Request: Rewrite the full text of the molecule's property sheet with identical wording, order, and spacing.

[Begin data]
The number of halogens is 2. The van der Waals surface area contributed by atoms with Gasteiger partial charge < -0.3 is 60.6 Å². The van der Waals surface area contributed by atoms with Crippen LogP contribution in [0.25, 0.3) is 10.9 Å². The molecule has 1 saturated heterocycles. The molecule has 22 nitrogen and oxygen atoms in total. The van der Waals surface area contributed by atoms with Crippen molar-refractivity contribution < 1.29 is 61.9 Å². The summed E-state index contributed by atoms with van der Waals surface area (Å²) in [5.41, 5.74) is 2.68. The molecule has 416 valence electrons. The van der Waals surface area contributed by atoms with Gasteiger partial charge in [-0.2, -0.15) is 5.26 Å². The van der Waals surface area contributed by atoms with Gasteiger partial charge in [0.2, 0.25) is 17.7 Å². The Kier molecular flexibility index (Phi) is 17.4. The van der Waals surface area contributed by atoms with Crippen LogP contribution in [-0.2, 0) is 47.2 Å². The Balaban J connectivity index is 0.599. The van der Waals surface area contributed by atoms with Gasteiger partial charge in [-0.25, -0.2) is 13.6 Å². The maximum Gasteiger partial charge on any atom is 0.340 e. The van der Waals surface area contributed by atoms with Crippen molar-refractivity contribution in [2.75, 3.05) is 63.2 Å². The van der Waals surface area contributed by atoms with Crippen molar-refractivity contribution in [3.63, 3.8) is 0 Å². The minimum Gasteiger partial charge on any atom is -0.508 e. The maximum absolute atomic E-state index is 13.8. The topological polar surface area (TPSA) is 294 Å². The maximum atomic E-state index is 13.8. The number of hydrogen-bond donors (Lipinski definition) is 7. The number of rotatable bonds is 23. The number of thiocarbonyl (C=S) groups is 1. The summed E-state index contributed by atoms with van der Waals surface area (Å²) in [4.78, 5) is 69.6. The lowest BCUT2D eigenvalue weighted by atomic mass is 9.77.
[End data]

The number of halogens is 2. The van der Waals surface area contributed by atoms with Gasteiger partial charge < -0.3 is 60.6 Å². The van der Waals surface area contributed by atoms with Crippen LogP contribution in [0.25, 0.3) is 10.9 Å². The molecule has 1 saturated heterocycles. The molecule has 22 nitrogen and oxygen atoms in total. The van der Waals surface area contributed by atoms with Crippen molar-refractivity contribution < 1.29 is 61.9 Å². The summed E-state index contributed by atoms with van der Waals surface area (Å²) in [5.41, 5.74) is 2.68. The molecule has 416 valence electrons. The van der Waals surface area contributed by atoms with Gasteiger partial charge in [-0.2, -0.15) is 5.26 Å². The van der Waals surface area contributed by atoms with Gasteiger partial charge in [0.2, 0.25) is 17.7 Å². The Kier molecular flexibility index (Phi) is 17.4. The van der Waals surface area contributed by atoms with Crippen LogP contribution in [-0.2, 0) is 47.2 Å². The Balaban J connectivity index is 0.599. The van der Waals surface area contributed by atoms with Gasteiger partial charge in [-0.25, -0.2) is 13.6 Å². The maximum Gasteiger partial charge on any atom is 0.340 e. The van der Waals surface area contributed by atoms with Crippen molar-refractivity contribution in [2.75, 3.05) is 63.2 Å². The van der Waals surface area contributed by atoms with Crippen molar-refractivity contribution in [3.63, 3.8) is 0 Å². The minimum Gasteiger partial charge on any atom is -0.508 e. The maximum absolute atomic E-state index is 13.8. The topological polar surface area (TPSA) is 294 Å². The maximum atomic E-state index is 13.8. The number of hydrogen-bond donors (Lipinski definition) is 7. The number of rotatable bonds is 23. The number of thiocarbonyl (C=S) groups is 1. The summed E-state index contributed by atoms with van der Waals surface area (Å²) in [4.78, 5) is 69.6. The lowest BCUT2D eigenvalue weighted by atomic mass is 9.77.